Meet the Trailblazers Who Paved the Way for Reading Science

“It is not easy to be a pioneer – but oh, it is fascinating! I would not trade one moment, even the worst moment, for all the riches in the world.”

– Elizabeth Blackwell

Meet the Trailblazers who Paved the Way for Reading Science

“It is not easy to be a pioneer – but oh, it is fascinating! I would not trade one moment, even the worst moment, for all the riches in the world.”

– Elizabeth Blackwell

By: Dr. Maria Murray

In just the last few years, the number of people becoming familiar with findings from the science of reading has skyrocketed, which is encouraging to say the least. But how many are familiar with the reading scientists? Who were the trailblazing pioneers who conducted the early research on some of the key understandings within the vast body of scientifically-based reading research? What inspired them? And who are their proteges and what aspects of reading are they investigating now?

We can assume that when they were children, these legendary experts did not dream of growing up to become reading scientists. During The Reading League’s upcoming Virtual Lecture Series, we will learn that instead, something happened in their lives or work to fascinate or frustrate them. They became compelled to make a career out of finding answers to critical questions related to reading. They didn’t intend to become rich or famous. They worked behind the scenes, invisible to the people for whom they were doing the research–the teachers who are responsible for ensuring children learn to read.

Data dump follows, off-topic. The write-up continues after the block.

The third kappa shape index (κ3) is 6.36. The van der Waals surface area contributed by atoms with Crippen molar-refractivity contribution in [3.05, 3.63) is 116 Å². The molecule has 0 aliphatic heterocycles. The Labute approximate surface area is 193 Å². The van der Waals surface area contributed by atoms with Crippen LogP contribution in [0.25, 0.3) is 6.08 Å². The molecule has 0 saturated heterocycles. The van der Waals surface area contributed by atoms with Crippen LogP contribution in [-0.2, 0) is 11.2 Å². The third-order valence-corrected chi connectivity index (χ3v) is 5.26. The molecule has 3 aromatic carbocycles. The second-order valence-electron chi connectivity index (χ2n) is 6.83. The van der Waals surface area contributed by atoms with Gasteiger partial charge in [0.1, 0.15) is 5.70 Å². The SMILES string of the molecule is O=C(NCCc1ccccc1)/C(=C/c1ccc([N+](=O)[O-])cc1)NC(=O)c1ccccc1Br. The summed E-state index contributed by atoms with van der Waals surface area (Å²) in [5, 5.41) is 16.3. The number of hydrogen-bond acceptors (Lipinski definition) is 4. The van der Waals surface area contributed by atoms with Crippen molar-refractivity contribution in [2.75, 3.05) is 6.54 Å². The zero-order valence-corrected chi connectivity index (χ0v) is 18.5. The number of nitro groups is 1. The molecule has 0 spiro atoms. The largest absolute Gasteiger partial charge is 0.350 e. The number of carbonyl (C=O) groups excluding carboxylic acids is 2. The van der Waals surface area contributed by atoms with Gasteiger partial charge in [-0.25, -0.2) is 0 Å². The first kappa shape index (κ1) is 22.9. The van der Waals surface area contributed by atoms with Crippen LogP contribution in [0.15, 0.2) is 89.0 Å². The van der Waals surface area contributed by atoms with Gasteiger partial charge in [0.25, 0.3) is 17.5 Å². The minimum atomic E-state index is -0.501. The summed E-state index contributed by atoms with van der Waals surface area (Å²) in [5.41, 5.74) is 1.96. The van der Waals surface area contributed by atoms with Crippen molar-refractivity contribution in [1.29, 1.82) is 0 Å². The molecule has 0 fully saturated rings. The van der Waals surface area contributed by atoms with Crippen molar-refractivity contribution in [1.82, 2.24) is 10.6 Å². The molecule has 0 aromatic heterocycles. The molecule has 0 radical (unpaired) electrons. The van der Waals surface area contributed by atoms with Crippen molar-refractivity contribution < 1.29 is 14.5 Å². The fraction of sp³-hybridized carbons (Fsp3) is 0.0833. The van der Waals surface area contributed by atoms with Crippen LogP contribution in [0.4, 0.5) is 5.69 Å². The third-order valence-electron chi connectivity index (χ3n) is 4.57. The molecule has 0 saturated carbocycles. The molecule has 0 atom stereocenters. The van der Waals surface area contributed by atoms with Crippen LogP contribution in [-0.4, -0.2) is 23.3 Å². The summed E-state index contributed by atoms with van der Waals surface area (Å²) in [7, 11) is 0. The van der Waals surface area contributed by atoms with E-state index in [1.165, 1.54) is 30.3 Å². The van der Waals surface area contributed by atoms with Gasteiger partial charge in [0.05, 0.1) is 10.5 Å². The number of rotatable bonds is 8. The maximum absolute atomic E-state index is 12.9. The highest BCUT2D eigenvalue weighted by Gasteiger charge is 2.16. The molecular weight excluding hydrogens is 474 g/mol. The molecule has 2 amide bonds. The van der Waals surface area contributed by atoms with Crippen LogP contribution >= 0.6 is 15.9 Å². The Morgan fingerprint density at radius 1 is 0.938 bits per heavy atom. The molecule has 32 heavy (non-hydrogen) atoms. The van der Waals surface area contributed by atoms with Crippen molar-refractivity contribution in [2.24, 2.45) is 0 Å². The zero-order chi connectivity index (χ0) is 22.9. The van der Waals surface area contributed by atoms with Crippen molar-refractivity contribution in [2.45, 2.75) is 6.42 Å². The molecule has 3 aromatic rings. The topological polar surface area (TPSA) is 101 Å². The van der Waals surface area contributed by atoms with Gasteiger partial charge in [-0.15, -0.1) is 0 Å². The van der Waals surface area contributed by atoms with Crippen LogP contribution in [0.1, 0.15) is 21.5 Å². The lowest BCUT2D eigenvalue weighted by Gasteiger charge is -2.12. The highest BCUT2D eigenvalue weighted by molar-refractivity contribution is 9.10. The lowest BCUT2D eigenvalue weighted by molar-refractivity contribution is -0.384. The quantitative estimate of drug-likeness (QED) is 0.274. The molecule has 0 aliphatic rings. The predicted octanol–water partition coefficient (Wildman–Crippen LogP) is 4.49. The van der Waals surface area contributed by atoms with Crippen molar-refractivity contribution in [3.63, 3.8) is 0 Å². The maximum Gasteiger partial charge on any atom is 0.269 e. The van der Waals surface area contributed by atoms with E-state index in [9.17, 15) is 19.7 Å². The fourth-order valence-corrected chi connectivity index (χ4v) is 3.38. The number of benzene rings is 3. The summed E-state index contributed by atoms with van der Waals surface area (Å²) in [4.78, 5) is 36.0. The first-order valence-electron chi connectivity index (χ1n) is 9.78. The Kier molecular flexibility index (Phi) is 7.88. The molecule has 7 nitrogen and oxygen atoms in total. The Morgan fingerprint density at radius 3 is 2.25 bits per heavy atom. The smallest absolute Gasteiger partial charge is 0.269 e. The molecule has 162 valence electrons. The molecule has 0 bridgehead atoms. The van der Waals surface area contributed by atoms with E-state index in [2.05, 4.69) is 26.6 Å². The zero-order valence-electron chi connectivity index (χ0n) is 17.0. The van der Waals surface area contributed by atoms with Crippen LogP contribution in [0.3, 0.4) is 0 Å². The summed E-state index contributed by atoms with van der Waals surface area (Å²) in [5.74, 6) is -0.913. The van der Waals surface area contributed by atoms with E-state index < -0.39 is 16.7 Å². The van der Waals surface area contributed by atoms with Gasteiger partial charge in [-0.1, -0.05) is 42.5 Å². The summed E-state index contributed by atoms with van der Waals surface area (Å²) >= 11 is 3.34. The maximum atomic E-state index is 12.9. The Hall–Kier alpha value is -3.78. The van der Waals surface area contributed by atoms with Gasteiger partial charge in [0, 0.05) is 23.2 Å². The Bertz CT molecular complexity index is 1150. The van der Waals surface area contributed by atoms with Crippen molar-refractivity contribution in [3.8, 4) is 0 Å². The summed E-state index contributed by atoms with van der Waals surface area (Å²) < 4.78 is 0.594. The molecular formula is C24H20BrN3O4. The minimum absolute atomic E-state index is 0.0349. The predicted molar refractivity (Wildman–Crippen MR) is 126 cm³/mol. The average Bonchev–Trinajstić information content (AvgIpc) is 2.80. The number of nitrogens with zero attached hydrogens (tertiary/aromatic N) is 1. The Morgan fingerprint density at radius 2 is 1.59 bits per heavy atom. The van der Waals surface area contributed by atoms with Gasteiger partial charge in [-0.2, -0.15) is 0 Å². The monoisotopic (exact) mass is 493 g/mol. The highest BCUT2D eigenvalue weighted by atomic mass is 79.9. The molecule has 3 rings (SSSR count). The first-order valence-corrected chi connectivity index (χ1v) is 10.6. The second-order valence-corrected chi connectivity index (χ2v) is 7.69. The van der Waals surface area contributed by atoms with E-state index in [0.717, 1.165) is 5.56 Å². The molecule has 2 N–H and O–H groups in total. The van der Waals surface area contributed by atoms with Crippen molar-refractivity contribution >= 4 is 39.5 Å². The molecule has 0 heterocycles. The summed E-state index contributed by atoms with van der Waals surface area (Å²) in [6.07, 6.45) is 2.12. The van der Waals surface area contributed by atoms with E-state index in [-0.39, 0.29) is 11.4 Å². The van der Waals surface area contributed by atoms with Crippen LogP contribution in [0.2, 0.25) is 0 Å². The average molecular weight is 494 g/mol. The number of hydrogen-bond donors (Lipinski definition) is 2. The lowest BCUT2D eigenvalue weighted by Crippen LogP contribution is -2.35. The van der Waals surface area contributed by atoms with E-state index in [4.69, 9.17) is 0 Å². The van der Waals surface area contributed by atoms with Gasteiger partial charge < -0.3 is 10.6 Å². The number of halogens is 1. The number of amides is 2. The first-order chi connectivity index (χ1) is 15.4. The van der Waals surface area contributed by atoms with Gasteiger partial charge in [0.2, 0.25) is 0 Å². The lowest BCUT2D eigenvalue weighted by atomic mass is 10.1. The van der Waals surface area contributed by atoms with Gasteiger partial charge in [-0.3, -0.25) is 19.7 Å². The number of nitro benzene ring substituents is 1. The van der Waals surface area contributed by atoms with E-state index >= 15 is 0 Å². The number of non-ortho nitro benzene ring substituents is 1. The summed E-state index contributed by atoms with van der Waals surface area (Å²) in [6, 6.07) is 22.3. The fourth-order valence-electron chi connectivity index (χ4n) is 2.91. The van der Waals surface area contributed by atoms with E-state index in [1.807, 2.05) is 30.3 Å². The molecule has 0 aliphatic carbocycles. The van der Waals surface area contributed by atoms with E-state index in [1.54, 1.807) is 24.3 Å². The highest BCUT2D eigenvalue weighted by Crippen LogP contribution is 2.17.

Their stories are fascinating and largely unknown. In fact, of the thousands of proponents of the science of reading (SoR), only a small percentage have had the opportunity to actually work alongside a reading scientist and experience how a research lab functions. (Note: it’s not white lab coats, it’s lots and lots of grant writing, budget planning, spreadsheeting, participant testing, school relating, data analyzing, and manuscript writing.) 

Donald Shankweiler

Dr. Benita Blachman with Dr. Donald Shankweiler during his visit to Syracuse University, circa 2006.

I was lucky to have such an opportunity for about 18 years, starting when I began my master’s degree in special education with a concentration in learning disabilities. I was advised, mentored, and inspired by Dr. Benita Blachman, a trailblazer in the areas of phonological awareness and the prevention and remediation of reading difficulties. Whether my role was student or coordinator of her research studies, these were the years I came to know many of the founding members of The Reading League (TRL), who also took classes from her or worked in her labs. Interestingly, I never really knew why she became a reading scientist. I knew she’d learned alongside such reading science pioneers as Isabelle Liberman, Jeanne Chall, and Donald Shankweiler – legends who I frequently imagine to be my “grand advisors.” I also frequently hoped to find a way to have people come to know and appreciate their contributions and the contributions of other trailblazers in the science of reading.